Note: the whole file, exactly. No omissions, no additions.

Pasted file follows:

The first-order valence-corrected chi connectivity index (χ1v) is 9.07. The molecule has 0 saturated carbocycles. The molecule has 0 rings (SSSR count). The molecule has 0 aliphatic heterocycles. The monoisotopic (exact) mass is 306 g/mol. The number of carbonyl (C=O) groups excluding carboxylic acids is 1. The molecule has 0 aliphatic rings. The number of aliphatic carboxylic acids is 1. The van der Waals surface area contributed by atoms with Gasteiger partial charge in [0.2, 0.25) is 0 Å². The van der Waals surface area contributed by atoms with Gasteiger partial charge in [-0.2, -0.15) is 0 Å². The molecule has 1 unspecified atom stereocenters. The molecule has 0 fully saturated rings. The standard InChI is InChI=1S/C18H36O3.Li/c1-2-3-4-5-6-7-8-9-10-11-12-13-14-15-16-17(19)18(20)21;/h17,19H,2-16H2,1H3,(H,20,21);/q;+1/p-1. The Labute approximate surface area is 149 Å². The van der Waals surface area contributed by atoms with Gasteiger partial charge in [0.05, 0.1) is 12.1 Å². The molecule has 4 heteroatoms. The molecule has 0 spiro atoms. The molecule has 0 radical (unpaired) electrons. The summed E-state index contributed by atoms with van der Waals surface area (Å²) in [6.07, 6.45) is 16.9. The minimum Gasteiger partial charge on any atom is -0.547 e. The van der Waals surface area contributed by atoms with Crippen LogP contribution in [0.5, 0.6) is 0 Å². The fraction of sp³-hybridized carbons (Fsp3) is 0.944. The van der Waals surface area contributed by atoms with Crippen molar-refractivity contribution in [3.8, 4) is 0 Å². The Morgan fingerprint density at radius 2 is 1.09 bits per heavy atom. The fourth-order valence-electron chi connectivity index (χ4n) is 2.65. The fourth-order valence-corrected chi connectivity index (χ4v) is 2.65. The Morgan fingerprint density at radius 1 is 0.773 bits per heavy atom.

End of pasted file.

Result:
The first-order valence-corrected chi connectivity index (χ1v) is 9.07. The molecule has 0 saturated carbocycles. The molecule has 0 rings (SSSR count). The molecule has 0 aliphatic heterocycles. The monoisotopic (exact) mass is 306 g/mol. The number of carbonyl (C=O) groups excluding carboxylic acids is 1. The molecule has 0 aliphatic rings. The number of aliphatic carboxylic acids is 1. The van der Waals surface area contributed by atoms with Gasteiger partial charge in [0.2, 0.25) is 0 Å². The van der Waals surface area contributed by atoms with Gasteiger partial charge in [-0.2, -0.15) is 0 Å². The molecule has 1 unspecified atom stereocenters. The molecule has 0 fully saturated rings. The standard InChI is InChI=1S/C18H36O3.Li/c1-2-3-4-5-6-7-8-9-10-11-12-13-14-15-16-17(19)18(20)21;/h17,19H,2-16H2,1H3,(H,20,21);/q;+1/p-1. The Labute approximate surface area is 149 Å². The van der Waals surface area contributed by atoms with Gasteiger partial charge in [0.05, 0.1) is 12.1 Å². The molecule has 4 heteroatoms. The molecule has 0 spiro atoms. The molecule has 0 radical (unpaired) electrons. The summed E-state index contributed by atoms with van der Waals surface area (Å²) in [6.07, 6.45) is 16.9. The minimum Gasteiger partial charge on any atom is -0.547 e. The van der Waals surface area contributed by atoms with Crippen LogP contribution in [0.5, 0.6) is 0 Å². The fraction of sp³-hybridized carbons (Fsp3) is 0.944. The van der Waals surface area contributed by atoms with Crippen molar-refractivity contribution in [3.8, 4) is 0 Å². The Morgan fingerprint density at radius 2 is 1.09 bits per heavy atom. The fourth-order valence-electron chi connectivity index (χ4n) is 2.65. The fourth-order valence-corrected chi connectivity index (χ4v) is 2.65. The Morgan fingerprint density at radius 1 is 0.773 bits per heavy atom.